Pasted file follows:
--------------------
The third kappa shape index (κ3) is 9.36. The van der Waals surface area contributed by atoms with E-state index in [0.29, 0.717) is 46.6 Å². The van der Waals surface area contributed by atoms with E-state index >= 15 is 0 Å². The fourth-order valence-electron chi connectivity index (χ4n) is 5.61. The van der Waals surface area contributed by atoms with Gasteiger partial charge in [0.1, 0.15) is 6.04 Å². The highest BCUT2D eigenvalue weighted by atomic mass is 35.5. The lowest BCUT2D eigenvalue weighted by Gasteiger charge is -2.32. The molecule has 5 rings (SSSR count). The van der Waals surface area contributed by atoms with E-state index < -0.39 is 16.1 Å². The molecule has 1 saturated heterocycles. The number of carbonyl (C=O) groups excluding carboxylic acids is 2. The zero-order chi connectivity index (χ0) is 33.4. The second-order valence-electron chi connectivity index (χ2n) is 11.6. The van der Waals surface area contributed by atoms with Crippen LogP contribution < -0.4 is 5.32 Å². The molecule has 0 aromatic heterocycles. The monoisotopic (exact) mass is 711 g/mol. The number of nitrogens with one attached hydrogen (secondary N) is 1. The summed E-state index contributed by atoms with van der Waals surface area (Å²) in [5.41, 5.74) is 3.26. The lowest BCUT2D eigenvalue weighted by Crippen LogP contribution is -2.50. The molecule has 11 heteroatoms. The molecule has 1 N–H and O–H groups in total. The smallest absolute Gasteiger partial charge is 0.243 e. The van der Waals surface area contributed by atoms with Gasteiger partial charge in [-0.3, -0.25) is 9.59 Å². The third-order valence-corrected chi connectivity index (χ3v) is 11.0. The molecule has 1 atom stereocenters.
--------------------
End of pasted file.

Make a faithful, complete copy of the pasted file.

The third kappa shape index (κ3) is 9.36. The van der Waals surface area contributed by atoms with E-state index in [0.29, 0.717) is 46.6 Å². The van der Waals surface area contributed by atoms with E-state index >= 15 is 0 Å². The fourth-order valence-electron chi connectivity index (χ4n) is 5.61. The van der Waals surface area contributed by atoms with Gasteiger partial charge in [0.1, 0.15) is 6.04 Å². The highest BCUT2D eigenvalue weighted by atomic mass is 35.5. The lowest BCUT2D eigenvalue weighted by Gasteiger charge is -2.32. The molecule has 5 rings (SSSR count). The van der Waals surface area contributed by atoms with E-state index < -0.39 is 16.1 Å². The molecule has 1 saturated heterocycles. The number of carbonyl (C=O) groups excluding carboxylic acids is 2. The zero-order chi connectivity index (χ0) is 33.4. The second-order valence-electron chi connectivity index (χ2n) is 11.6. The van der Waals surface area contributed by atoms with Crippen LogP contribution < -0.4 is 5.32 Å². The molecule has 0 aromatic heterocycles. The monoisotopic (exact) mass is 711 g/mol. The number of nitrogens with one attached hydrogen (secondary N) is 1. The summed E-state index contributed by atoms with van der Waals surface area (Å²) in [5.41, 5.74) is 3.26. The lowest BCUT2D eigenvalue weighted by Crippen LogP contribution is -2.50. The molecule has 11 heteroatoms. The molecule has 1 N–H and O–H groups in total. The smallest absolute Gasteiger partial charge is 0.243 e. The van der Waals surface area contributed by atoms with Gasteiger partial charge in [-0.3, -0.25) is 9.59 Å². The third-order valence-corrected chi connectivity index (χ3v) is 11.0. The molecule has 1 atom stereocenters.